Size matters with Big Books, but what you do with them matters too. Hence the Literacy Hour crib notes in Wendy Cope's Big Orchard Book of Funny Poems. This upsizing of her 1993 anthology includes both well-known and obscure pieces. There are some hilarious postmodern riddle poems, as well as a funny(ish) poem from Keats. This is not just for shared reading time - it's a book for enjoying with two or three pals, sprawled on the library floor.
Helen Ward's retelling of The Hare and the Tortoise embellishes Aesop enough to make it distinctive. In this format, too, the illustrations come into their own. Each double-page spread is a real treasure trove of detail. A comprehensive factual key to the animals in standard size text is also included as an appendix.
Faster than hare or tortoise is the Speedy Machines series, which includes books on bikes, boats, cars and planes. Tom Connell's dramatic colour drawings heighten the power and speed of the machines as no photograph could, while Vic Parker's boyishly enthusiastic text carries the reader along as exhilaratingly as the Lockheed SR-71, which "can fly so fast that its wings become eight times hotter than the world's hottest desert". Good, too, to see one of the fast cars being driven by a woman (token only, I fear, and looking not unlike Cruella de Vil on her way to Crufts). Perfect for reviving drooping uper juniors on a desultory Friday afternoon.
Our Friends In the Country gives key stage 1 children an insight into the lives of a family in Wajir, Northern Kenya. While I found the House that Jack Built-style commentary slightly forced, the parallel factual text is effective and the colour photographs are eloquent. Certainly, much could be derived from "reading" the pictures with a class. Teacher's notes also include day-in-the-life sketches.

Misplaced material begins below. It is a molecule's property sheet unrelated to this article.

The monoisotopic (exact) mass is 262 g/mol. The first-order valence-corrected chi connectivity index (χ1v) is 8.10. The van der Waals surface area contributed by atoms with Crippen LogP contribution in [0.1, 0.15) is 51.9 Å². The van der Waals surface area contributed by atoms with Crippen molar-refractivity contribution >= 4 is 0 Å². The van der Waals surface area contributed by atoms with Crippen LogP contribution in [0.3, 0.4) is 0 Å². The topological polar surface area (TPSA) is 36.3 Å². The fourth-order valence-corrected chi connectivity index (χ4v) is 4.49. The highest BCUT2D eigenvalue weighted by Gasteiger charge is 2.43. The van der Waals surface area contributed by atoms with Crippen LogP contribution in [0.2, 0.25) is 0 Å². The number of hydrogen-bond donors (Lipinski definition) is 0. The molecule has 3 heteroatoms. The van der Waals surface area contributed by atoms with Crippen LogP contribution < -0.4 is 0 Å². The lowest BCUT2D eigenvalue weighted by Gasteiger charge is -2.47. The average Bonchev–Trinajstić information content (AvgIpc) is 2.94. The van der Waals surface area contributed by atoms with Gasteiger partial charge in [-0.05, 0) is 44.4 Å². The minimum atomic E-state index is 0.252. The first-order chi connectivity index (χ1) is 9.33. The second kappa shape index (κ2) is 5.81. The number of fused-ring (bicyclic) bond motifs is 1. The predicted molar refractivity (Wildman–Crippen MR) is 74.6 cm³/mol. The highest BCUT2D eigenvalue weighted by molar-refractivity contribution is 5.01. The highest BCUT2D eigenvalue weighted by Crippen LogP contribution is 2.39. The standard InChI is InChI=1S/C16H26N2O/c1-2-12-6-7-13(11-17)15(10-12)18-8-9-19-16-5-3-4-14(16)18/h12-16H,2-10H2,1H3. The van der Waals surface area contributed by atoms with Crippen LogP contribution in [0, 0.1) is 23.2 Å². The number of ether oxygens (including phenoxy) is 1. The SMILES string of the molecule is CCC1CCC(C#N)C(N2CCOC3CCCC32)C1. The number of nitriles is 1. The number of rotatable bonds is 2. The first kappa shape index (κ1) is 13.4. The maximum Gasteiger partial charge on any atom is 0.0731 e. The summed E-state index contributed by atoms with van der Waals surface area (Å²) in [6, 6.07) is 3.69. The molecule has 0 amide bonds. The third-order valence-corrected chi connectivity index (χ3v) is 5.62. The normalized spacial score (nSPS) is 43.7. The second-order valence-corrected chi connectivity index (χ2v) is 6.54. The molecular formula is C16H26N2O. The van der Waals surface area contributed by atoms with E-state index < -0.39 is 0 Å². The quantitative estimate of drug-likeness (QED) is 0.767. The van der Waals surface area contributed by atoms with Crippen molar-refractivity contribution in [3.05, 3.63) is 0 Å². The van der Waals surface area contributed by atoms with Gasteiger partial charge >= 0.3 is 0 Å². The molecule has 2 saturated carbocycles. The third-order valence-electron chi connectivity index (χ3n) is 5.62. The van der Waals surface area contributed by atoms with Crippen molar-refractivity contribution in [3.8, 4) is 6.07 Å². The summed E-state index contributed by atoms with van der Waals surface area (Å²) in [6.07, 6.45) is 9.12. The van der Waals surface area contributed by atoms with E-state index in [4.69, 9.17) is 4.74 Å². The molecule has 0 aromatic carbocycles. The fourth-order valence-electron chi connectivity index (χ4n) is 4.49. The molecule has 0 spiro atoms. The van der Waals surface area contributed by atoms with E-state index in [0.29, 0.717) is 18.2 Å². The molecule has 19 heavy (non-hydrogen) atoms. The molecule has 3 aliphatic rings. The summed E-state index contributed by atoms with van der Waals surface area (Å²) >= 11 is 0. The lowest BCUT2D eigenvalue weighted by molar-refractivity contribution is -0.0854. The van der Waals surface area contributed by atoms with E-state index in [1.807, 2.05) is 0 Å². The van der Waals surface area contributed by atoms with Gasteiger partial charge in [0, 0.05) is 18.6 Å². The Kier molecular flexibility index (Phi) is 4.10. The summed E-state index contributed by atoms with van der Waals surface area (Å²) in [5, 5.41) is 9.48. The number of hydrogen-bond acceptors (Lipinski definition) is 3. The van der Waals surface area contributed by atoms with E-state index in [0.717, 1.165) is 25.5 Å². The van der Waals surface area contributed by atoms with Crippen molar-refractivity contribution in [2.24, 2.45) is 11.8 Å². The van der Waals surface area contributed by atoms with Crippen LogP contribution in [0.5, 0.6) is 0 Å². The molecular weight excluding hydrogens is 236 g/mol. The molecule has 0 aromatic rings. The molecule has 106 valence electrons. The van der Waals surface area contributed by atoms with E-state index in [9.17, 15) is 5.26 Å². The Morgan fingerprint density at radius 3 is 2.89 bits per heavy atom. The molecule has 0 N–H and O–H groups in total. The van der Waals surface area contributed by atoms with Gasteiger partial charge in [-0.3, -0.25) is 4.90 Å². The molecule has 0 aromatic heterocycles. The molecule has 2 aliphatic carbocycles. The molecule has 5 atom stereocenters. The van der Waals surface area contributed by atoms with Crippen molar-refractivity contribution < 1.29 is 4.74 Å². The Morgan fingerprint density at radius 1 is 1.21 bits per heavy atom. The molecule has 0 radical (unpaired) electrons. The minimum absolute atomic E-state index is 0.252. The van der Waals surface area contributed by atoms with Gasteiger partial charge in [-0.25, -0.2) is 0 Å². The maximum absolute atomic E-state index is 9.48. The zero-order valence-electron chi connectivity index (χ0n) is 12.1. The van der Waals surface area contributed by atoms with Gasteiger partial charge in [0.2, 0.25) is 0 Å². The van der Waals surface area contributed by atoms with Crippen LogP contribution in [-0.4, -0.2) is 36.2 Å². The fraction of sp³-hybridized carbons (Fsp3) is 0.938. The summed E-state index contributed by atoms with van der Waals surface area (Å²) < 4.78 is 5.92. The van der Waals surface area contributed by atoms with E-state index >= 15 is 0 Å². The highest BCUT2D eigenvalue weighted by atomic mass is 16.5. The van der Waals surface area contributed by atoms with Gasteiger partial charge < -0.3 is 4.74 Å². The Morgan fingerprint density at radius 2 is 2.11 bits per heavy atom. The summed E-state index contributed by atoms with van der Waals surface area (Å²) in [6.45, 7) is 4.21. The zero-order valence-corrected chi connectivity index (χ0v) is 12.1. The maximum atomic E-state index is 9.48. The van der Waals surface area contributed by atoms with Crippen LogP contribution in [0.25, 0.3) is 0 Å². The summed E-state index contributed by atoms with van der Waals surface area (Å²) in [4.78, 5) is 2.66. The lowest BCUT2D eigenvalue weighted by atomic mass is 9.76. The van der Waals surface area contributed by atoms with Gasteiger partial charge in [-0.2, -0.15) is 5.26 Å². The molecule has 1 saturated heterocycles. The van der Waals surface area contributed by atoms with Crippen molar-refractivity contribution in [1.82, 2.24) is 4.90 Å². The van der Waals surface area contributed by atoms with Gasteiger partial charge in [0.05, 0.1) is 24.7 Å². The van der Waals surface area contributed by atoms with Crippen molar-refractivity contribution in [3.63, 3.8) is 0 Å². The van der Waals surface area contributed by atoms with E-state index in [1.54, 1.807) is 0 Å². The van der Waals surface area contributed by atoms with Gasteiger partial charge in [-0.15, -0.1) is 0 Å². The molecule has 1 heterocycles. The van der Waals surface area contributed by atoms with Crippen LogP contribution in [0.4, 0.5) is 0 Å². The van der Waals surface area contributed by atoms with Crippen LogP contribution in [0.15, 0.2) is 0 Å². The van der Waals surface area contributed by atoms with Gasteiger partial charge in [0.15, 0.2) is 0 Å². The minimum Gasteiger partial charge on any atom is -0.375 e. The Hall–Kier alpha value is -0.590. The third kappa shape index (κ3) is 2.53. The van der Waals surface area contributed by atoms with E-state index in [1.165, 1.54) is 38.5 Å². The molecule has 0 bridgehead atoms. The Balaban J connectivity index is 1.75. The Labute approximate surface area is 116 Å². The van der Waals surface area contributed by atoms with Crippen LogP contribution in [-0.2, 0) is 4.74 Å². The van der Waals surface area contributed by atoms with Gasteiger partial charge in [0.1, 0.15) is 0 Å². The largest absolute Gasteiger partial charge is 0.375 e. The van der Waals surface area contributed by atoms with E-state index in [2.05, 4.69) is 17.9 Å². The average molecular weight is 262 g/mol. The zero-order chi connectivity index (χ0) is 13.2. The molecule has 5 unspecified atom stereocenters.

In a similar style, Play on the Line - All Children Have the Right to Play depicts communities in London's Tower Hamlets and Western Sahara, with reference to the UN convention on children's rights. The main large-print text is rather dry, but the photographs and children's drawings are lively and informative. The descriptions of "universal" games and the similarities between the two communities are very well done, but in type too small to be read by a class. Useful for older juniors as starting points for discussions.
The message that bullies must never be allowed to win is always pertinent in schools and is at the heart of Jan Mark's Lady Long Legs (drawings by Paul Howard) about the bullying of a new girl. Very good on school lore and superstition, it features a believable and sympathetic heroine in long-limbed Nisba, while Lucy, her antagonist, reminds us that most bullies are rather sad, if unpleasant, people.
Trotting along sedately before tripping and causing chaos comes Allan Ahlberg's Slow Dog's Nose - a delightful tale in the Fast Fox, Slow Dog series about the clumsy eponymous hero, who this time follows a trail of missing chickens to I Fast Fox's barbecue. It put me in mind of a silent movie - a kidnap, a chase and just deserts for wicked Fast Fox, all executed with humour (slapstick and occasionally dark) and well supported by Andre Amstutz's illustrations. The resolution of the tale is achieved purely through a picture, with no text necessary. Bound to become a favourite with reception and Year 1.
Kevin Harcombe is head of Redlands primary school, Fareham, Hampshire